'Creating community is key to my business'
The Local · 2 Dec 2014, 09:30
Published: 02 Dec 2014 09:30 GMT+01:00
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How did you end up living in Asia?
After graduating from high school in Innsbruck I moved to Florida, where I studied on a full athletic tennis scholarship. And then I did an international management degree in New York and worked at the New York Plaza hotel as a VIP manager - taking care of Hollywood stars and royalty. It was a very exciting time but ultimately quite a shallow lifestyle.
Then a friend invited me to go to Bali and spontaneously I decided to go - it really did feel like fate. I immediately felt a very strong connection to Asia, I was very attracted to the lifestyle and the nature. I married a New Zealander and had two daughters
How did you get into yoga and wellness?
My children suffered from asthma, so I started getting into nutrition, alternative medicines and yoga. I was born with scoliosis, and playing tennis made it worse. After having my daughters I was in such pain - back and hip pain - that I couldn’t sit or stand comfortably. A friend invited me to go on a week’s yoga retreat and I realised this was the answer for me - I needed to reform my body. It was a long and painful journey but I also discovered the spiritual practise, meditation and chanting.
What’s it been like returning to Austria after so many years away?
It is very, very different to Bali - yet on the human level it’s the same. I did have mixed feelings coming to Vienna and I felt like some difficult experiences were being thrown at me as an initiation. My business partner still runs our yoga and wellness agency in Bali - which coordinates yoga teachers and alternative therapists.
Starting a business in Vienna has been relatively straightforward, the Economic Chambers (Wirtschaftskammer) has been very supportive. They even run courses on how to start a business - the Gründer Service. Now I just have to have faith that it will work. The costs of renting the space and paying the teachers are high but our team is exceptionally wonderful and I feel so blessed to work with them. I envision Bali Yoga Wien to be like a beehive, very busy, with people flowing in and out, providing the nectar that nourishes them.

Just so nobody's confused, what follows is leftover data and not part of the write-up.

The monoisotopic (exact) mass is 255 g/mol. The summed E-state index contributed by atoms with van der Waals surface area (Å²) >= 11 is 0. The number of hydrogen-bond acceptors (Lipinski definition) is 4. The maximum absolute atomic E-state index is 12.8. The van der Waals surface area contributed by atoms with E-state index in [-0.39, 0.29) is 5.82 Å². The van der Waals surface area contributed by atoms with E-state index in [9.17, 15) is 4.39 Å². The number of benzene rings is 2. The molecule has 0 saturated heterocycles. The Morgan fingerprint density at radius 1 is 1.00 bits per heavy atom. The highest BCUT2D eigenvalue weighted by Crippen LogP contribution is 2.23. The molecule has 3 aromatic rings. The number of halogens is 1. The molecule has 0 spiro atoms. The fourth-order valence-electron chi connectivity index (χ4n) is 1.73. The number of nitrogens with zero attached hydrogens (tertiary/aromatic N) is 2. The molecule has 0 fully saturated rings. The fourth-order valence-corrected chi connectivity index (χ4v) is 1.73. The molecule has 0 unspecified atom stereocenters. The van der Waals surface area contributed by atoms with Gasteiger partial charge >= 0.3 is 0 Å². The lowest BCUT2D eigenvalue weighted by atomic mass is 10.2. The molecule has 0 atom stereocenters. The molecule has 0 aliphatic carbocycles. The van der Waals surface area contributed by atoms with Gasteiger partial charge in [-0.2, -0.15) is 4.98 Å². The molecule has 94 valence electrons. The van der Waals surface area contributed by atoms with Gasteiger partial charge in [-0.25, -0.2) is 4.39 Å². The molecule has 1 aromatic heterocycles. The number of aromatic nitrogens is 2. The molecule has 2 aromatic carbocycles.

What do you want to achieve with your business?
Creating a community is a really important aspect of it. We live in a world of isolation, addiction, loneliness and stress. It’s the connections with each other, it’s through helping each other and looking for less selfish ways to live that we will survive.
This is something I learnt in Bali, which is a less individualistic culture. There is no word in Balinese for privacy, people don’t close doors, and they are never alone. I want to be able to teach yoga in a way that goes beyond the asana, the physical postures. I also teach meditation programmes for people struggling with addiction, and long term I’d love to have a yoga cafe with in-house therapists.
What do you enjoy about being back in Vienna?
I like the climate here. I really enjoy experiencing the four seasons, and I don’t mind the cold. I also love how clean Vienna, and Austria is. The water from the tap is amazing, and the crime rate is very low. People take care of the environment here, and there isn’t a lot of poverty or homelessness. Also, there really isn’t a lot of traffic in Vienna - not compared to Bangkok or Bali.
The Bali Yoga Wien studio.
Bali Yoga Wien is at Gußhausstraße 2, 1040 Vienna.